Use the chill

I recommend refrigerating the dough balls after shaping. However, if you are in a rush, you can proof the prepared dough balls at room temperature, for about 45 minutes and proceed, with no difference in the end result. Refrigeration at this stage just makes the dough easier to stretch and handle.

Also, like with bread dough, if you need to prolong the proofing time because you have sudden errands to run, just pop the dough in the fridge, and take it out and continue when you come back. The chilling will slow down the process.

Water temperature

The ideal temperature of the finished dough should be 24-25C. So if your kitchen (and therefore you flour) is cool, use slightly warm water to make the final dough. If it’s hot, use cold water. In the absence of the thermometer, just monitor the dough, if it looks very bubbly and risen ahead of time, shorten the proofing process, and vice versa.

The Cheese
  • Any good pizza must have whole milk mozzarella, not low fat/skimmed. The best types are the ones that come in a block and can be cubed/chopped. If using expensive buffalo mozzarella, add it at the end of the baking time to maintain the soft texture and creaminess. Adding it, in the beginning, will only result in an oily mess.
  • Other good cheeses include Italian melting cheeses like Fontina or Taleggio.
  • Grated Parmesan to finish off (after baking) is a nice touch.

Less is more. If you notice, the pizzas are topped sparingly with both cheese and other toppings. The crust is thin and delicate, so don’t overload it. Click here for topping ideas. Else make a simple and delicious garlic bread.

pizza to peel

Transferring the pizza to the stone can be fiendishly difficult. Silverton, Reinhart and others suggest using the peel to push underneath the topped pizza and then transferring it into the oven. I find this method unreliable, perhaps because my dough is stretched thin. I prefer to transfer the dough to a well-floured peel, once the pizza is shaped, and the edges anointed with the oil and salt. Then, working quickly, I complete topping the pizza whilst it is on the peel before transferring it to the oven.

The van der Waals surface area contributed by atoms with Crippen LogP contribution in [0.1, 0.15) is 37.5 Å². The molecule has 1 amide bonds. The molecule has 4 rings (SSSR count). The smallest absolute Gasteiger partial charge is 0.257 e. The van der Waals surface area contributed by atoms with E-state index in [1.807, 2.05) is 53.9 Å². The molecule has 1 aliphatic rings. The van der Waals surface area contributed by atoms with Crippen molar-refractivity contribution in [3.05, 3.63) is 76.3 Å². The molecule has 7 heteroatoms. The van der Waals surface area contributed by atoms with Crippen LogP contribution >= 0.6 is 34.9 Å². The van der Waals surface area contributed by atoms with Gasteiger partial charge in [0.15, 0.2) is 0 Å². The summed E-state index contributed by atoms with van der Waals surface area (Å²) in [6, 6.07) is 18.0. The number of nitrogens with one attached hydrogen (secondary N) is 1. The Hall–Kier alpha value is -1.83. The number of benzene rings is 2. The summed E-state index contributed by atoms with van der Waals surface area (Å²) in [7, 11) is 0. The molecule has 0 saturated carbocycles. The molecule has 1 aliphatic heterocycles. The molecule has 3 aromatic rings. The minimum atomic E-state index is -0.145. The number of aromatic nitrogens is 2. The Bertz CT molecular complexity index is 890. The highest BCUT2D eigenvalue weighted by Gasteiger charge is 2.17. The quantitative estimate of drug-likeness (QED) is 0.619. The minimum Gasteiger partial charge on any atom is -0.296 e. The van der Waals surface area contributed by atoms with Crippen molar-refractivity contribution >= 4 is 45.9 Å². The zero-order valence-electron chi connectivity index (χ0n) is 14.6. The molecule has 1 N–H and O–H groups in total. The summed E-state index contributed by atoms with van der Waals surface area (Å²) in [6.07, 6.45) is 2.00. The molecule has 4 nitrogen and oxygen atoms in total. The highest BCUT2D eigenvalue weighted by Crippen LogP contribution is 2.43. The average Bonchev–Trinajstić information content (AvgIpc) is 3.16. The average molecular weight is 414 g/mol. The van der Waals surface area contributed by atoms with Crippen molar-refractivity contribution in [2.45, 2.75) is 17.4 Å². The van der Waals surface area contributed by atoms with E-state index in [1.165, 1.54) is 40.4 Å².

Need for friction

To enable the pizza to slide off the peel without a hitch you need friction, and fine semolina is my preferred solution. Fine polenta or cornmeal works too. At a pinch, you can use flour, but you need to use more and it’s not as effective.

Baking time

Although my recipe is largely based on Silverton’s, I bake my pizza for a shorter time than the 10-12 minutes recommended by Silverton, because my dough is stretched thinner than hers. As a thumb rule, the hotter the oven and the shorter the baking time, the better the result.

How to eat pizza

It’s not enough for me to tell you how to make pizza; I insist on specifying how it should be eaten. Forget knives and forks. After you cut wedges, roll up the wedge starting from the centre to the outside, then eat it sideways. I saw someone doing this in a small Pizzeria in Rome and was struck by the ingenuity of it. With every bite, you get a bit of the edge and a bit of the centre. Bliss!

shaping videos

Lastly, videos to help with the process of shaping. You can see how light and airy the dough is from these.

Print Recipe
Pizza Perfected
A foolproof recipe for homemade pizza. Surprise your family and give it a shot. It's such a convivial recipe to make, family and friends can get involved in the pizza making.
Cuisine Italian
Prep Time 45 min
Cook Time 1 hour
Passive Time 8 hours
10"-11" pizzas
Pizza dough
To finish:
Cuisine Italian
Prep Time 45 min
Cook Time 1 hour
Passive Time 8 hours
10"-11" pizzas
Pizza dough
To finish:
12pm : Make the pre-ferment.
  1. Mix all the flours together. Then in the bowl of a standing mixer first, pour in 400g of the measured water. Then add about half the mixed flour (370g), the yeast, and the rye flour. If using sourdough starter, mix that in now.
  2. Stir with a spoon to combine the ingredients. Wrap the bowl tightly in plastic wrap (or use a shower cap as I do) and cover with a tea towel. Set the dough aside at cool room temperature (ideally 20-21C ) for 1 1/2 hours.
1:40pm: Make the dough
  1. Uncover the bowl and add the remaining 190g of water, the remaining flour, and the malt or honey.
  2. Fit the mixer with a dough hook, place the bowl on the mixer stand, and mix the dough on low speed for 2 minutes. Add the salt and mix on medium speed for 6 to 8 minutes, until the dough starts to pull away from the sides of the bowl. Note that the dough will not pull so much that it completely cleans the bowl, but if the dough is too sticky and is not pulling away from the sides at all, throw a small handful of flour into the bowl to make it less sticky. If the dough is cleaning the bowl, add a little more water. (You can see the dough strength and wetness from this photo of the dough being worked).